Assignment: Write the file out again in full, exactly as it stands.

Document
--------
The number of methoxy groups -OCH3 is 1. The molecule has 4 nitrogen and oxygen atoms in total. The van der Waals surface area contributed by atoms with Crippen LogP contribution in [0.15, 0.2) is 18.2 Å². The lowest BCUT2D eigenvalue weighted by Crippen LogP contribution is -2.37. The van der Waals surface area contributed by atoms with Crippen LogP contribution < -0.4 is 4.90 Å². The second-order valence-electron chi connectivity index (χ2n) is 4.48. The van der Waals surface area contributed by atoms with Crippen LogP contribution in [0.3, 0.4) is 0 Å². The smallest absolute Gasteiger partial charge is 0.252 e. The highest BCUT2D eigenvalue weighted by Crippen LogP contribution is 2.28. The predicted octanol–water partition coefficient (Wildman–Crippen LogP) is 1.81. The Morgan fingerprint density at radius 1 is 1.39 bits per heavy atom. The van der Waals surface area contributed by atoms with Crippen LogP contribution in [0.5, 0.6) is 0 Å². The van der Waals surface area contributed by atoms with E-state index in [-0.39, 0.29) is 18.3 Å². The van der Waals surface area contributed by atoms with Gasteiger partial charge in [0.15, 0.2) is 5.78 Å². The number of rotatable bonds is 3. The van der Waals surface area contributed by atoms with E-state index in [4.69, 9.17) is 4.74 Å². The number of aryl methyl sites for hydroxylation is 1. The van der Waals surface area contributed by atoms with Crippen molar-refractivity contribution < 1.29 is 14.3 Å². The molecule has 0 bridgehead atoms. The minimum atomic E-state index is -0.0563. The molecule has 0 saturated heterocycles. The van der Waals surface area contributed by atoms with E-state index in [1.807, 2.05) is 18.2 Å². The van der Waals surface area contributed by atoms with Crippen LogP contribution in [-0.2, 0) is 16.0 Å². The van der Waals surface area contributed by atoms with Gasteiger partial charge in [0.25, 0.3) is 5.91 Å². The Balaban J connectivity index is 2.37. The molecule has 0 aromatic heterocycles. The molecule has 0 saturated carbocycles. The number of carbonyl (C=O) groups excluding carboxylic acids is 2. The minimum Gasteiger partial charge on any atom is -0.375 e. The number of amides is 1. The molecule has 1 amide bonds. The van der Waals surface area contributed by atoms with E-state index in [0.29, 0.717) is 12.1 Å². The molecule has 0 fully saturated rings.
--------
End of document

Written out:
The number of methoxy groups -OCH3 is 1. The molecule has 4 nitrogen and oxygen atoms in total. The van der Waals surface area contributed by atoms with Crippen LogP contribution in [0.15, 0.2) is 18.2 Å². The lowest BCUT2D eigenvalue weighted by Crippen LogP contribution is -2.37. The van der Waals surface area contributed by atoms with Crippen LogP contribution < -0.4 is 4.90 Å². The second-order valence-electron chi connectivity index (χ2n) is 4.48. The van der Waals surface area contributed by atoms with Crippen LogP contribution in [0.3, 0.4) is 0 Å². The smallest absolute Gasteiger partial charge is 0.252 e. The highest BCUT2D eigenvalue weighted by Crippen LogP contribution is 2.28. The predicted octanol–water partition coefficient (Wildman–Crippen LogP) is 1.81. The Morgan fingerprint density at radius 1 is 1.39 bits per heavy atom. The van der Waals surface area contributed by atoms with Crippen LogP contribution in [0.5, 0.6) is 0 Å². The van der Waals surface area contributed by atoms with E-state index in [-0.39, 0.29) is 18.3 Å². The van der Waals surface area contributed by atoms with Gasteiger partial charge in [0.15, 0.2) is 5.78 Å². The number of rotatable bonds is 3. The van der Waals surface area contributed by atoms with E-state index in [4.69, 9.17) is 4.74 Å². The number of aryl methyl sites for hydroxylation is 1. The van der Waals surface area contributed by atoms with Crippen molar-refractivity contribution < 1.29 is 14.3 Å². The molecule has 0 bridgehead atoms. The minimum atomic E-state index is -0.0563. The molecule has 0 saturated heterocycles. The van der Waals surface area contributed by atoms with E-state index in [1.807, 2.05) is 18.2 Å². The van der Waals surface area contributed by atoms with Crippen LogP contribution in [-0.2, 0) is 16.0 Å². The van der Waals surface area contributed by atoms with Gasteiger partial charge in [0.25, 0.3) is 5.91 Å². The Balaban J connectivity index is 2.37. The molecule has 0 aromatic heterocycles. The molecule has 0 saturated carbocycles. The number of carbonyl (C=O) groups excluding carboxylic acids is 2. The minimum Gasteiger partial charge on any atom is -0.375 e. The number of amides is 1. The molecule has 1 amide bonds. The van der Waals surface area contributed by atoms with E-state index in [0.29, 0.717) is 12.1 Å². The molecule has 0 fully saturated rings.